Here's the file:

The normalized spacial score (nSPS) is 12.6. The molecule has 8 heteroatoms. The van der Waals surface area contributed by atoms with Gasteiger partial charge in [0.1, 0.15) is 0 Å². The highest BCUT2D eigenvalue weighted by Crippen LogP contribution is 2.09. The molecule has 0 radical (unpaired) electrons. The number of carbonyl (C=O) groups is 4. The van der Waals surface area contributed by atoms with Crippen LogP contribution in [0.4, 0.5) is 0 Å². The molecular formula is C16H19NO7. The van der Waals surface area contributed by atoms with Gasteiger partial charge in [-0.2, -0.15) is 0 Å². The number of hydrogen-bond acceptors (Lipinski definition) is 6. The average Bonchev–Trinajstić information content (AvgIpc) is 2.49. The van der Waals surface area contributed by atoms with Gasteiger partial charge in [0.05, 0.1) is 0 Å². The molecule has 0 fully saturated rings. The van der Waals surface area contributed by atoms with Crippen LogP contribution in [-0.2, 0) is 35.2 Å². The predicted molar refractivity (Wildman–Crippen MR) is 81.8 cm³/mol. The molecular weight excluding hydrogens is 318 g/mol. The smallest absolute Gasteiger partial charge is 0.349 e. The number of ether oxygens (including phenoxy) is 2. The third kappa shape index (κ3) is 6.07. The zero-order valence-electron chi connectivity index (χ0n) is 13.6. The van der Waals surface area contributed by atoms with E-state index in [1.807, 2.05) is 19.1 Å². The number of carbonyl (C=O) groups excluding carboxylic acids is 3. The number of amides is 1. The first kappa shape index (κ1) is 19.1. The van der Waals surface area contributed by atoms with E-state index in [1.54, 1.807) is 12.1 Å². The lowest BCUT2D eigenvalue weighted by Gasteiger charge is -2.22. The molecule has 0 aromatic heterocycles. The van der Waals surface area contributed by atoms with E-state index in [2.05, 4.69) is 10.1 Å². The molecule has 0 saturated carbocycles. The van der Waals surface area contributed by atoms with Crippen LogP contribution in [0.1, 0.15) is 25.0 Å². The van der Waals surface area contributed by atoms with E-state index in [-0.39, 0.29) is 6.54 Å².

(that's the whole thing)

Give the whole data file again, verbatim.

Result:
The normalized spacial score (nSPS) is 12.6. The molecule has 8 heteroatoms. The van der Waals surface area contributed by atoms with Gasteiger partial charge in [0.1, 0.15) is 0 Å². The highest BCUT2D eigenvalue weighted by Crippen LogP contribution is 2.09. The molecule has 0 radical (unpaired) electrons. The number of carbonyl (C=O) groups is 4. The van der Waals surface area contributed by atoms with Crippen LogP contribution in [0.4, 0.5) is 0 Å². The molecular formula is C16H19NO7. The van der Waals surface area contributed by atoms with Gasteiger partial charge in [-0.2, -0.15) is 0 Å². The number of hydrogen-bond acceptors (Lipinski definition) is 6. The average Bonchev–Trinajstić information content (AvgIpc) is 2.49. The van der Waals surface area contributed by atoms with Gasteiger partial charge in [0.05, 0.1) is 0 Å². The molecule has 0 fully saturated rings. The van der Waals surface area contributed by atoms with Crippen LogP contribution in [-0.2, 0) is 35.2 Å². The predicted molar refractivity (Wildman–Crippen MR) is 81.8 cm³/mol. The molecular weight excluding hydrogens is 318 g/mol. The smallest absolute Gasteiger partial charge is 0.349 e. The number of ether oxygens (including phenoxy) is 2. The third kappa shape index (κ3) is 6.07. The zero-order valence-electron chi connectivity index (χ0n) is 13.6. The van der Waals surface area contributed by atoms with E-state index in [1.807, 2.05) is 19.1 Å². The number of carbonyl (C=O) groups excluding carboxylic acids is 3. The number of amides is 1. The first kappa shape index (κ1) is 19.1. The van der Waals surface area contributed by atoms with E-state index in [1.54, 1.807) is 12.1 Å². The lowest BCUT2D eigenvalue weighted by Gasteiger charge is -2.22. The molecule has 0 aromatic heterocycles. The van der Waals surface area contributed by atoms with E-state index in [2.05, 4.69) is 10.1 Å². The molecule has 0 saturated carbocycles. The van der Waals surface area contributed by atoms with Crippen LogP contribution in [0.1, 0.15) is 25.0 Å². The van der Waals surface area contributed by atoms with E-state index in [-0.39, 0.29) is 6.54 Å².